Amplification and genotyping of IL-12p40 gene was done using two tubes of sequence- specific primer-PCR (SSP-PCR) with sequence-specific reverse primers 5'-GTTTCAATGAGCATTTAGCATCT-3' and 5'-GTTTCAATGAGCATTTAGCATCTCG-3' in combination with the consensus forward primer 5'-ATCTTGGAGCGAATGGGCAT-3'. Thermo-cycling was done at 95ºC for 2 min, then 35 cycles at 95ºC for 20 sec, 60ºC for 20 sec, and 72ºC for 30 sec, followed by a 5-min final extension at 72ºC. The expected product size was 780 bp. The amplification products were separated by electrophoresis on a 1.5% agarose gel stained with ethidium bromide. The gel was visualized under a UV transluminator with a 100-base-pair ladder. The primer pairs used for amplification of IL-13 were gene-forward primer 5'-CTTCCGTGAGGACTGAATGAACGGTC-3' and reverse primer 5'-GCAAATAATGATGCTTTCGAAGTTTCAGTGGA-3'. Cycling conditions were 94ºC for 2 min, followed by 30 cycles at 94ºC for 30 sec, 65ºC for 30 sec, 72ºC for 45 sec, and a final extension step of 72ºC for 10 min. This amplification resulted in 236 bp of PCR product.

PCR Product Purification

For IL-12p40 PCR product, purification was done using a gSYNCTM PCR Product Purification Mini Kit (Geneaid/Korea) according to the manufacturer's instructions.

Measurement of DNA Concentration

The DNA concentration of purified PCR products was measured using Nanodrop/UVS-99 (ACTGene; Piscataway, NJ USA). All products had a concentration of more than 100 ng/mL and sequenced DNA.

DNA Sequencing

Polymerase chain reaction products of the IL-13 gene were sent to Bioneer Company (Korea) for DNA sequencing. The obtained sequences, aligned using ClustalW software (Accession Number NC_000005-10) with a normal sequence from GenBank (National Center of Biotechnology Information), were examined for the presence of polymorphisms.

Statistical Analysis

The statistical package for social sciences, version 16.0 (SPSS, Chicago) was used for statistical analysis. Chi square test was used to test the deviation from Hardy-Weinberg Equilibrium (HWE) of SNPs by comparing the observed and expected frequencies. The association of different genotypes with the risk of glioma was estimated by calculation of odds ratios (OR) with 95% confidence intervals (CI) using logistic regression. Statistical significance was set at p <0.05.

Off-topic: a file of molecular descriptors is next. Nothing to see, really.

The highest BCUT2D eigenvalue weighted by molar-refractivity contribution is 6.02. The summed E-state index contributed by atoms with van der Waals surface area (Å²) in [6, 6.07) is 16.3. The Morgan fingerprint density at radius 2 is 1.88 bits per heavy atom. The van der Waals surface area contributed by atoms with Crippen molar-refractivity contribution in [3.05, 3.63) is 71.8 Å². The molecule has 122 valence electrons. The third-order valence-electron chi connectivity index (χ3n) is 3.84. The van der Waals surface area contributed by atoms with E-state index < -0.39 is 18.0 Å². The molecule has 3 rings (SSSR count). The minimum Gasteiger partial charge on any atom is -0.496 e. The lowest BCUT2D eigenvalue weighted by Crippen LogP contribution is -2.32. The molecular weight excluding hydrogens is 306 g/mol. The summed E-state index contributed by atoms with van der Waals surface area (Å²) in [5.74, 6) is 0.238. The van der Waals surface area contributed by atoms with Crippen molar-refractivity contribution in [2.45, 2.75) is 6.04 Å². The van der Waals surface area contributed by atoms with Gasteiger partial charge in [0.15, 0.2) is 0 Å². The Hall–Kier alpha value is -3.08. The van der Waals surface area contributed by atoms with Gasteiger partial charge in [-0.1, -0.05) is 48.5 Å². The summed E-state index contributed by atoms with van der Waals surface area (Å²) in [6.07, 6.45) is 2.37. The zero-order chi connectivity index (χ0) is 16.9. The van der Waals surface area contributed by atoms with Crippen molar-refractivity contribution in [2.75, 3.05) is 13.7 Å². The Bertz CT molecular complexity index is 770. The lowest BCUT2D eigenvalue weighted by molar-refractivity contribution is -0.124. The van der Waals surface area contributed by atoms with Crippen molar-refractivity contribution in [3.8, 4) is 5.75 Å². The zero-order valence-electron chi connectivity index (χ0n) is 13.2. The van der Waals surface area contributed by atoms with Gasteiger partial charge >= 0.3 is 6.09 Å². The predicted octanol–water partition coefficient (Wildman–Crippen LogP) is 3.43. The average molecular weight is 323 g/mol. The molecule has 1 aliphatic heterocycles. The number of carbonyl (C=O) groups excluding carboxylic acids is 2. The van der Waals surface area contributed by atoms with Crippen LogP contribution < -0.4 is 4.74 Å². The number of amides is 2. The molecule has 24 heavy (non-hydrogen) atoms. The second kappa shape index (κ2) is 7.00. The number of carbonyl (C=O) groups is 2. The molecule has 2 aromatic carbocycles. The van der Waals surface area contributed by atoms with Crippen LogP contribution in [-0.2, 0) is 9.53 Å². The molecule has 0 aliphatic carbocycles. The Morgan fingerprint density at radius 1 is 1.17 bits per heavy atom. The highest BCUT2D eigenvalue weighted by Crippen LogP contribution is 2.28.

Results

Gliomas' Risk Factors

The characteristics of glioma patients as compared to normal healthy controls are shown in Table 1. Among the studied risk factors, residence showed a significant association with the incidence of glioma, with 60.42% of patients and 40% of controls coming from urban areas (OR= 0.437, 95% CI= 0.206-0.928). Thus, environmental factors may increase individuals' susceptibility to glioma. No other risk factors had any association with glioma.

 Table 1 

Association of risk factors with the incidence of glioma

Risk Factors Cases
N=96
Control
N=40
P-valueOR (95%CI)
Mean age ± SD (years)39.18±8.7437.06±9.110.2291.038 (0.977- 1.104)
Gender0.372
Male44 (45.83%)15 (37.5%)1.0
Female52 (54.17%)25 (62.5%)0.709 (0.333-1.510)
Family history0.396
No84 (87.5%)37 (92.5%)1.0
Yes12 (12.5%)3(7.5%)1.762 (0.469-6.615)
Mean BMI ±SD26.44±4.2724.71±5.020.0771.108 (0.989- 1.243)
Smoking
Never63 (65.63%)18 (45%)0.1231.0
Ex-smoker18 (18.75%)13 (32.5%)0.1083.342 (0.766-14.57)
Current15(15.62%)9 (22.5%)0.8861.116(0.247-5.048)
Residency0.029
Urban58 (60.42%)16 (40%)1.0
Rural38 (39.58%)24 (60%)0.437 (0.206- 0.928)

(BMI, body mass index; CI, confidence interval; N, number; OR, odds ratio; SD: standard deviation)

Association of IL-10 (-1082A/G) with Gliomas

Genotyping of IL-10 -1082 A/G revealed three genotypes: AA, AG, and GG, which, respectively, had frequencies of 75%, 22.93% and 2.07% among patients and 62.5%, 27.5% and 10% respectively among controls. Despite these variations in percentages, the differences were not significant. However, at the allele level, a chi-square test demonstrated that the mutant allele (G) had a significant protective effect against glioma, with 13.54% of patients and 23.75% of controls having this allele (OR = 0.503, 95% CI = 0.260-0.973) (Fig. 1, Table 2).

Association of IL-12p40 1188A/C with Glioma

SNP IL-12p40 1188A/C also had three genotypes: AA, AC, and CC, which, respectively, accounted for 72.92%, 23.96%, and 3.13% of alleles among patients and 65%, 30% and 5% among controls (Fig. 2, Table 2). The mutant allele (allele C) frequency was 15.1% among patients and 20% among controls. Neither genotypes nor allele frequencies differed significantly in patients as compared to control subjects. Therefore, the variant IL-12p40 1188A/C may be not considered a risk factor for glioma.

Association of IL-13 +2044G/A with Glioma